Therefore, if we correctly train against one oppponent...that is, learning to deal with them in a controlled, non-compliant way, and once we can proficiently do this...we can then move on to including a second one, and then a third in theory.

Therefore, I submit, that IF you train with a sound base that focuses on the universal principles of a fight, that gives you a flexible skill set, that you can adapt. You do not need to specifically account for all the parameters such as multiple persons, knives, guns, sticks to develop this base. In fact it will slow your development as you will become too narrow focused on particular parameters.

That is not to say that you should not train these things at all....you should...simply that it is not imperitive to train these things to develop your core skills. I think 80% of your time should be spent on the basics, and 20% on the other.

Remember, we are talking NOT about Aikido, but fighting and developing effective fighting skills.

More to follow, I will break it up in a separate post for readibility.
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Old 01-08-2007, 01:44 PM   #69
DonMagee
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Re: So What Is a Fight Anyway?

Every now and then my bjj club will put one guy in the middle and have us walk in a circle around him, the instructor will tap a few people without the guy in the middle knowing which ones. Anytime before they get around the circle they can attack the guy in the middle. Usually with slaps, throws, grappling, etc.

It's a good eye opener for anyone who thinks bjj owns all other martial arts. The guys who survive the longest are the ones who keep moving, and keep their opponents off balance. Just like in aikido. Eventually though, the numbers grow, and you get overwhelmed :-)

The funniest thing I ever seen though was a blue belt submitting two white belts at the same time with this situation. He got one in a reverse triangle, and used him to shield himself from the other who got tripped up and submitted (I don't remember exactly how).

- Don
"If you can't explain it simply, you don't understand it well enough" - Albert Einstein
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Old 01-08-2007, 01:57 PM   #70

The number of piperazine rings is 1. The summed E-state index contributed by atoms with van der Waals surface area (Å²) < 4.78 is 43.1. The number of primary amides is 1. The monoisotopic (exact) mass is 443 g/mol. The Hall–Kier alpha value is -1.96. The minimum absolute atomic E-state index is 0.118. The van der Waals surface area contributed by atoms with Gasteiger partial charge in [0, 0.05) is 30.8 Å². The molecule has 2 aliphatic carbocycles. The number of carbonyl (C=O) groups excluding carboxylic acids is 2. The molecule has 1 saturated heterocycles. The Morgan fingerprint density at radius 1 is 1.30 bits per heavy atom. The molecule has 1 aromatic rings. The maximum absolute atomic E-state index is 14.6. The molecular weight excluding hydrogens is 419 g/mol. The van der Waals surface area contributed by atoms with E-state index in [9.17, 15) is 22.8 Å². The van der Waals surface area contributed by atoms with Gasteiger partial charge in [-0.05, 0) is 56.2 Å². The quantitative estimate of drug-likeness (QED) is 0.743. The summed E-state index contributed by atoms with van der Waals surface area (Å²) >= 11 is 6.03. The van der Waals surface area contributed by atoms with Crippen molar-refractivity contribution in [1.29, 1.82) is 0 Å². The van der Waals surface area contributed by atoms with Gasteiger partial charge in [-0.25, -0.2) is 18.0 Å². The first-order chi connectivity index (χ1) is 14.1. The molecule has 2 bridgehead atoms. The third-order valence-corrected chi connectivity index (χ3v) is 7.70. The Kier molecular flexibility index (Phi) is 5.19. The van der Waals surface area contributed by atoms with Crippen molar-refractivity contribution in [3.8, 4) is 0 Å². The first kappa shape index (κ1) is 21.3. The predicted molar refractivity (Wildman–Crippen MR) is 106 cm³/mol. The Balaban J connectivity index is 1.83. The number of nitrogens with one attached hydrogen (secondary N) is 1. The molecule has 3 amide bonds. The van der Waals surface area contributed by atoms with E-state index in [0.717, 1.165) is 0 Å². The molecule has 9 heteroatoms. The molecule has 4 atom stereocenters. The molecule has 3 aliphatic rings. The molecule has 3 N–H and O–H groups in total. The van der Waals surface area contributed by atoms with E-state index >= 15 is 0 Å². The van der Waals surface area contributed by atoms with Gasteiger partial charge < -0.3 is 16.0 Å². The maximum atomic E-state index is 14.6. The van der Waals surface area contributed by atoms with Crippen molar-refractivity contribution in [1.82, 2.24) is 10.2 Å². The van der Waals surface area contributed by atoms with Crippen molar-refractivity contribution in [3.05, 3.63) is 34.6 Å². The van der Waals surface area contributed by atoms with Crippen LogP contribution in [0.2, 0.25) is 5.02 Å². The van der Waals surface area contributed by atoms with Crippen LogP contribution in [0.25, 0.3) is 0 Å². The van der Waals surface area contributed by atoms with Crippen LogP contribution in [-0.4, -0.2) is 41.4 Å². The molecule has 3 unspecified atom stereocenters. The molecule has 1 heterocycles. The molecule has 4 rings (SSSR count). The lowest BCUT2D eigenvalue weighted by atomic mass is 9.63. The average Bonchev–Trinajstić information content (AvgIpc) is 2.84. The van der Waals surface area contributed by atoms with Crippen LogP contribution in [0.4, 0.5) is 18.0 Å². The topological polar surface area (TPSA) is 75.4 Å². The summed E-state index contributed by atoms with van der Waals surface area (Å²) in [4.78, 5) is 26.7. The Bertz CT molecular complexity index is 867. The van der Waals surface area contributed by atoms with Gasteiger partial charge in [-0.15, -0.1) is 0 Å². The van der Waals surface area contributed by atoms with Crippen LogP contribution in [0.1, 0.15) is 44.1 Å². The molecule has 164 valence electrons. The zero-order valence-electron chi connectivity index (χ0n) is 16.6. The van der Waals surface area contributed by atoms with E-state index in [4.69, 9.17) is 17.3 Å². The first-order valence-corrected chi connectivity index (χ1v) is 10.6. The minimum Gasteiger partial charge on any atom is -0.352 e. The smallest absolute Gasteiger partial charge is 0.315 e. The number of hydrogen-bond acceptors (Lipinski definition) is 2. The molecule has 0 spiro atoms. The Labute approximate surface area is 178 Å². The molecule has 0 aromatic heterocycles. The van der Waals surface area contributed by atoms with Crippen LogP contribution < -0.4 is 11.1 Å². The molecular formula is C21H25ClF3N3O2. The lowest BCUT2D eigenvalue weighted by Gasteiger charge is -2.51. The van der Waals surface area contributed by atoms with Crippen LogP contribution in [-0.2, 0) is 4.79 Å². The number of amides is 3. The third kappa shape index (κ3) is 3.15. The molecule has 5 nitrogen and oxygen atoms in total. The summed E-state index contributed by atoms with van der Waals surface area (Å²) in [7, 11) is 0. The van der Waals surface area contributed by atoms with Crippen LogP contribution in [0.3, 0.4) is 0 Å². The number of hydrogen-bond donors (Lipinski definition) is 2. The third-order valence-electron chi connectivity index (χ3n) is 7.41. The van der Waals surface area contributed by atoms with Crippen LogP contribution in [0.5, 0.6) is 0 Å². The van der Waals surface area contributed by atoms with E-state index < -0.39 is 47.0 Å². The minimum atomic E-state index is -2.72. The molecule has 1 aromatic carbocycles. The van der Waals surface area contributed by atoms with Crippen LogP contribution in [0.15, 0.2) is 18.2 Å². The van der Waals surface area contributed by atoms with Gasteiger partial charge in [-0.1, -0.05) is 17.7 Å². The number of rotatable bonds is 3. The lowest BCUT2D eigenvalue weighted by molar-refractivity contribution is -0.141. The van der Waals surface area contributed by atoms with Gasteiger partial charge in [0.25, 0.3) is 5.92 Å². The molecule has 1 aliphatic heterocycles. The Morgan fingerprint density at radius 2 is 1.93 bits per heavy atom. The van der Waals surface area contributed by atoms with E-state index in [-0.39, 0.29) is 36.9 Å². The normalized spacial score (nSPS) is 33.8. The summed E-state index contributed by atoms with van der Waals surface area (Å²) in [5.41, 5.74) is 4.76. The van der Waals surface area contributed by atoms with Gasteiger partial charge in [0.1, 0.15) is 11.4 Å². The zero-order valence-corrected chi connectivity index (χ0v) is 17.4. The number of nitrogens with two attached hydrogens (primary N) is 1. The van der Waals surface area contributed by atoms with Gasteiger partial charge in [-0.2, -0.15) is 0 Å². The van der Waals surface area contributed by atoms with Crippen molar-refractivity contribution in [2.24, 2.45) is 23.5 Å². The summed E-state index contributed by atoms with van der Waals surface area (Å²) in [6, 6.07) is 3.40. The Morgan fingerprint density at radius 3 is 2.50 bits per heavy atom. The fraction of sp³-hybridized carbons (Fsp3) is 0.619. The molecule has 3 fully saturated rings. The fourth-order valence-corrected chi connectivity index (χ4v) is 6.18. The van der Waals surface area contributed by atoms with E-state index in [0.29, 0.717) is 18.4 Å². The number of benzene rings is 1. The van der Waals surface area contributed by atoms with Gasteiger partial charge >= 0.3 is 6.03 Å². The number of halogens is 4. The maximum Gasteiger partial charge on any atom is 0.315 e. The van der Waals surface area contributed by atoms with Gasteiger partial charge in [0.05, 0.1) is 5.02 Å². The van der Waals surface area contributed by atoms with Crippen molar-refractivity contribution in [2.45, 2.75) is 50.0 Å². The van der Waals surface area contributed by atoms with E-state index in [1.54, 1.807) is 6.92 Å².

Kevin Leavitt
 
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Re: So What Is a Fight Anyway?

Joseph wrote:

Quote:
I understand where you are coming from and within a context agree with what you say, but I just think you're trying to encompass too much within the stages you describe. However, while I'm sure you understand generally what I'm saying I'm not sure I'm convincing you to enough of an extent that it would be profitable for the thread to continue. Hopefully the next time I'm in Germany I'll be able to make it up your way, and we can get a work out in and then wax philosophic over a beer. Last word to you, if you care to take it
I think I do understand. I also think that the differences behind what we might be saying are probably minor. It is difficult at best to conceptual and "DO" training over the internet. It has however served to have what I consider to be a very good discussion over this topic. You have challenged me to think hard about things and have to explain things, which is a true learning experience for me.

I agree, we are probably getting circular in our discussion at this point, but I think lots of good stuff has come out of it. Thanks!

I try not to be a last word kinda guy as that is not what is important. It would love to get together if possible and talk over a beer, because in the end, that is what is most important on the common path that we are on! Cheers.
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Old 01-08-2007, 02:10 PM   #71
Kevin Leavitt
 
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Re: So What Is a Fight Anyway?

Mike Gallante wrote:

Quote:
In warfare, these poor bastards have been ordered to attack. So the personal aspect is missing. Spiritual bullet talk aside, how much
Aikido can you do when in a foxhole or a tank, etc.
I know this is a few days ago, but I was reading it just now and had a comment....

This is the huge misconception we face today concerning warfare. David Grossman addresses it pretty well in his book "On Killing"

Tanks and foxholes and long distance weapons have a way of reducing our enemy to mere targets or objectives. It is difficult to kill someone that you develop compassion or have developed a relationship with.

Killing though still affects us in a very personal way though.

Today the military is facing a different problem than we did in the cold war. We must win the hearts and minds and confidence of those we have conquered.

The fight begins way before the bullet leave the barrel and ends a long time after it has struck it's target.

It is a limited view to simply view the small parameters of the guy in the tank or foxhole that pulls the trigger. There is a certain amount of karma that follows that bullet, and that soldier must directly or indirectly deal with that after the fact.

This is why we have PSTD, and why wars last long after the battles are done and the last offensive campaign has been completed.

Lots of need and room for the lessons of aikido.